moses’ child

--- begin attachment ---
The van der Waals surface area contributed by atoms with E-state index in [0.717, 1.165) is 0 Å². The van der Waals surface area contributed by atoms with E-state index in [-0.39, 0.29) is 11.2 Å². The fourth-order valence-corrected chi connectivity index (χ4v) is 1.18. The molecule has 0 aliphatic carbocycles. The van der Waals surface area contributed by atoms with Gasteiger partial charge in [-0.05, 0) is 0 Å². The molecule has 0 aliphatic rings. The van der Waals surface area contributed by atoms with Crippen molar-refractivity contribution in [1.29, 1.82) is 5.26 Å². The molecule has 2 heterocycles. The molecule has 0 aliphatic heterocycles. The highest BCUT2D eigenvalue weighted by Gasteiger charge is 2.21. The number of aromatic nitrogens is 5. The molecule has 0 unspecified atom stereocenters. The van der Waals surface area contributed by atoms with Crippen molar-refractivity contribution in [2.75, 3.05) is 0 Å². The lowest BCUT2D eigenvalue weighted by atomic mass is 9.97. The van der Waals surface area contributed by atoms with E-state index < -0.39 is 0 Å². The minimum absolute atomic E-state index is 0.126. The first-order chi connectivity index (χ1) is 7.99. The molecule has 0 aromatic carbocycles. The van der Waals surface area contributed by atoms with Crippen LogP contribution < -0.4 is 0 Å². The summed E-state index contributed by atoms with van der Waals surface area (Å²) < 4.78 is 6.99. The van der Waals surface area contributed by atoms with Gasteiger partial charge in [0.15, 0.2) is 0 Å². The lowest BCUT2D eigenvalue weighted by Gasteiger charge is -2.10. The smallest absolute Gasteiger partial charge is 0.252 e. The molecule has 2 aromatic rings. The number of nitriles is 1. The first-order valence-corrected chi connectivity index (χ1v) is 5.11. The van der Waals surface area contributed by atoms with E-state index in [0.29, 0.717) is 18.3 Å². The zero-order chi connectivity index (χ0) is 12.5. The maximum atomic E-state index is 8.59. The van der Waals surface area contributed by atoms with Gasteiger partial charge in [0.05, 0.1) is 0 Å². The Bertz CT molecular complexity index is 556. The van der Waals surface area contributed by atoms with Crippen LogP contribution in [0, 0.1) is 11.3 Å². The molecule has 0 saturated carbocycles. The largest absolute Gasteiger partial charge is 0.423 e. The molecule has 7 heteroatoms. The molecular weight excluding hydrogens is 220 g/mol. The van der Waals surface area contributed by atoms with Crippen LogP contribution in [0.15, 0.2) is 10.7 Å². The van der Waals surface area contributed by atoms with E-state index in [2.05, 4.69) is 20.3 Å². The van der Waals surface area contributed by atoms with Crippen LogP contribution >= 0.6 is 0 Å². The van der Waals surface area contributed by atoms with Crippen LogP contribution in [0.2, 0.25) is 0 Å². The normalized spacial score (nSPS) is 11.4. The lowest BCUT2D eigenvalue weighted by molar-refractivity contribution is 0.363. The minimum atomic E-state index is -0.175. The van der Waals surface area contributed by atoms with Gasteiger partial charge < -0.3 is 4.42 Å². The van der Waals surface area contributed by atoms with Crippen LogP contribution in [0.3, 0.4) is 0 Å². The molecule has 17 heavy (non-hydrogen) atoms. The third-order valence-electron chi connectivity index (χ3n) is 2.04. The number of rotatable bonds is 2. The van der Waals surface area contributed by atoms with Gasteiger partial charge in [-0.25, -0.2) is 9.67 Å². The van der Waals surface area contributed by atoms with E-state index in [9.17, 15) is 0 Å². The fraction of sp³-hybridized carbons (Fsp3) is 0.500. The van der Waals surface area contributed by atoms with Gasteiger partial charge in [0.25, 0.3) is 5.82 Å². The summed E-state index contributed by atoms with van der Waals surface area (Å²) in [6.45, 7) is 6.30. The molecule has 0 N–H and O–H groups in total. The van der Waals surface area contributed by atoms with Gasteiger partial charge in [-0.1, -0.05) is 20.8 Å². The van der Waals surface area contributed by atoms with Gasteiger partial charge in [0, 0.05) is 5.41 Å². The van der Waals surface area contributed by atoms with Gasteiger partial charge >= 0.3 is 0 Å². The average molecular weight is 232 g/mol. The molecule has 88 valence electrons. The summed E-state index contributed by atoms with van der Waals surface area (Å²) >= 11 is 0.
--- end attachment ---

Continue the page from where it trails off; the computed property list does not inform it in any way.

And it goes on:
I am what one might call a child of Robert Moses. While ‘the Power Broker’ (as Moses was christened by Robert Caro in his 1974 doorstop biography of the same name) completed some of his most ambitious projects in the 1940s and ’50s, my 1970s and ’80s were dominated by the fruits of his massive revisioning of New York City and its environs. There were the swimming lessons at Jones Beach, the long drive along the Southern State Parkway, interrupted only by humid cries for ice cream and toilet breaks. Then, after a schism in the family, the Long Island Expressway between Manhattan and Nassau County became a weekly reminder of why the road came to be called the world’s longest car park. Outdoor Shakespeare at the Delacorte Theater in Central Park punctuated my teenage summers. As an adult, shuttling between a job in San Francisco and a boyfriend in Morningside Heights, the Cross-Bronx Expressway was my bleary wake-up call after the red eye into La Guardia. Moses came to dominate large portions of my – and countless New Yorkers’ – experience of New York to such an extent that it is nearly impossible to imagine a version of the city before him.

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